This article was originally published in Outlook: The Libertarian Monthly Volume III, No. 2, May 1972, p. 18.

Review: Ecotage

by Roy Halliday

Ecotage!, a mixture of ecology and sabotage, is the title of a recent book edited by Sam Love and David Obst. It is a product of the "First National Contest in Ecotage--or how to make the corporate polluters shape up." It comprises the "best" entries sent from all over the country. I read the book hoping to find some suggestions for defending life and property from destruction by polluters, but was sadly disappointed with the quality of the majority of the selections. Instead of serious proposals for self-defense against the poisoners of our air and water, many of the suggestions were merely pranks rationalized by ecological rhetoric. Few of the suggestions were motivated by self-defense. or love of life; most were petty punishment schemes and zany brainstorms. Let the punishment fit the pollution is the theme of this little book.

Ecotage is a compilation of suggestions for taking the law into your own hands and punishing polluters to deter them from continuing the destruction of our environment. It starts with the assumption (perhaps valid) that we cannot afford to wait for the courts to act. (The government is controlled by the polluters anyway.) One problem this book has is that the suggestions for action reveal no understanding of what constitutes pollution other than it is bad and should be stopped. The suggestions, therefore, generally boil down to the formula: find something you donít like and destroy it, or harass the person responsible for it until he changes it to suit your liking. For example, if you find a billboard to be distasteful (as many of the bookís contributors do), destroy it, burn it, tear it down, paint it, change it to suit your taste. If you donít like produce packages that are not biodegradable, use the packages to barricade the stores that sell them and donít let anyone do business there until they start doing things your way. If someone starts to construct a shopping center or housing development where you prefer to see trees, donít let the, foul up their plans, take their tools and building materials, regardless of whose property it is. Donít let anyone do anything without your approval.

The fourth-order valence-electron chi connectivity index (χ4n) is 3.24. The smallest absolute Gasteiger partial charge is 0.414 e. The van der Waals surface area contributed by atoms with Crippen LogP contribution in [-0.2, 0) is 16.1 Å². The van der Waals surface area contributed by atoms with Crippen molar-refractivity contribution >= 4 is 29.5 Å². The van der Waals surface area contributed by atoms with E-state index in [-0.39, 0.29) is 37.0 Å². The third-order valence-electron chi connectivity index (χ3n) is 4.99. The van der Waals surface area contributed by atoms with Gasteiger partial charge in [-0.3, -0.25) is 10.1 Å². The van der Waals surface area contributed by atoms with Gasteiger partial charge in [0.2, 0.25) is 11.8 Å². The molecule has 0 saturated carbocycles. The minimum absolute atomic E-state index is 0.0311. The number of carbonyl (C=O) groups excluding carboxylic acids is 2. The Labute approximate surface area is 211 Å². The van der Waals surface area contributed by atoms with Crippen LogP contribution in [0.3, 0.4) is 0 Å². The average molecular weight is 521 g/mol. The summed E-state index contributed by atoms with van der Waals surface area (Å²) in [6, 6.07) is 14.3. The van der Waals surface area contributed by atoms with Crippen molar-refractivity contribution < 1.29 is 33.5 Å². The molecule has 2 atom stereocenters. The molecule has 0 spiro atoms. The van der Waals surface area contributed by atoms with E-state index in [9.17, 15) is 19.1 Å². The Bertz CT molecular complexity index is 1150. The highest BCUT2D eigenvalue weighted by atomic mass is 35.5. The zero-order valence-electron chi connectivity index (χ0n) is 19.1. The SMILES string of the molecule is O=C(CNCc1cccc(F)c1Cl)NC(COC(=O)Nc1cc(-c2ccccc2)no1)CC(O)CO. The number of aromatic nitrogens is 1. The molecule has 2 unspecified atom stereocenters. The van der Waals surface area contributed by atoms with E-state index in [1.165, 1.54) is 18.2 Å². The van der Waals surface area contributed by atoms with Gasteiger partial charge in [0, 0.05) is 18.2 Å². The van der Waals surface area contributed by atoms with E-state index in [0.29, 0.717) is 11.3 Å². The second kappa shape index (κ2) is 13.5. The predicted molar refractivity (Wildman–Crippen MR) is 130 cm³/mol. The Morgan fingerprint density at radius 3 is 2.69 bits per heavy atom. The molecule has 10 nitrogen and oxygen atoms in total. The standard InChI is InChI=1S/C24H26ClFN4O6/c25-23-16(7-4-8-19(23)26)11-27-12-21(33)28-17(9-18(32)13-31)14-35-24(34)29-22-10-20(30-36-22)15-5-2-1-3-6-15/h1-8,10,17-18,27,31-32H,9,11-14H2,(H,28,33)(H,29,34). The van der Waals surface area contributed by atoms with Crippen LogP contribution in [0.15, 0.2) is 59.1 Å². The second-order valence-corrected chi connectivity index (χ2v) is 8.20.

The authors of many of these suggestions have no respect for private property; on the contrary, they seem to think that the private property system is a cause of the pollution problem. They assume that they have as much right (or even the only right) to decide what is to be done with any parcel of land or any natural resources as the people actually using them.

Some of the suggestions seem to come from a mentality that places the rights of trees and flowers and insects above human rights. For example, one opponent of housing developments wrote,

In this land live a countless number of plants, animals and insects. It will soon be plowed up for houses for more people. These poor things, unlike the people who will someday live here, have no chance of moving. (p. 37)
What is to stop them from doing away with human beings they donít like? Suppose they decide that fat, ugly old ladies are offensive and use up too many natural resources that could be better used for giving life to flowers and trees. How long will it be before we hear ecotage suggestions for recycling useless old ladies into plant fertilizer?

Reading the imaginative and sadistic punishments proposed in this book is almost enough to make me glad that the government maintains a monopoly on punishment and protects us from these would-be vigilantes.

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